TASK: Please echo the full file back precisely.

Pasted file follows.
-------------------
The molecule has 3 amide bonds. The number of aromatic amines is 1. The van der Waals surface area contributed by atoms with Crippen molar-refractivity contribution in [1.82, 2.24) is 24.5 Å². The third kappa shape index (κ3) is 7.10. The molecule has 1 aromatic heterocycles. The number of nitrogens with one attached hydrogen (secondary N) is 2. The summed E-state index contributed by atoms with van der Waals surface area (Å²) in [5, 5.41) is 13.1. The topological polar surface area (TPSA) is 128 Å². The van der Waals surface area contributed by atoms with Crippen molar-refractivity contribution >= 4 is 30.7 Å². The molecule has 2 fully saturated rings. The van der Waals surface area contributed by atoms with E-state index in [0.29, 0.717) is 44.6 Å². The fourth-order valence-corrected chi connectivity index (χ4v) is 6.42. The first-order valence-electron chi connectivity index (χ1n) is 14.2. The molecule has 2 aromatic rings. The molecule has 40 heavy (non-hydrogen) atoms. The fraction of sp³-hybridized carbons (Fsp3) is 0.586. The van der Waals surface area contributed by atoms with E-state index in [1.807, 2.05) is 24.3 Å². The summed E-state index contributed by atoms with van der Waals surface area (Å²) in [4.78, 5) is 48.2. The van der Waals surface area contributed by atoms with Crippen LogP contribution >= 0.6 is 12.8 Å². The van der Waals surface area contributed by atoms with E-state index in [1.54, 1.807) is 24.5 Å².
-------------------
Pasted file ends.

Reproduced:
The molecule has 3 amide bonds. The number of aromatic amines is 1. The van der Waals surface area contributed by atoms with Crippen molar-refractivity contribution in [1.82, 2.24) is 24.5 Å². The third kappa shape index (κ3) is 7.10. The molecule has 1 aromatic heterocycles. The number of nitrogens with one attached hydrogen (secondary N) is 2. The summed E-state index contributed by atoms with van der Waals surface area (Å²) in [5, 5.41) is 13.1. The topological polar surface area (TPSA) is 128 Å². The van der Waals surface area contributed by atoms with Crippen molar-refractivity contribution >= 4 is 30.7 Å². The molecule has 2 fully saturated rings. The van der Waals surface area contributed by atoms with E-state index in [0.29, 0.717) is 44.6 Å². The fourth-order valence-corrected chi connectivity index (χ4v) is 6.42. The first-order valence-electron chi connectivity index (χ1n) is 14.2. The molecule has 2 aromatic rings. The molecule has 40 heavy (non-hydrogen) atoms. The fraction of sp³-hybridized carbons (Fsp3) is 0.586. The van der Waals surface area contributed by atoms with E-state index in [1.807, 2.05) is 24.3 Å². The summed E-state index contributed by atoms with van der Waals surface area (Å²) in [4.78, 5) is 48.2. The van der Waals surface area contributed by atoms with Crippen LogP contribution >= 0.6 is 12.8 Å². The van der Waals surface area contributed by atoms with E-state index in [1.54, 1.807) is 24.5 Å².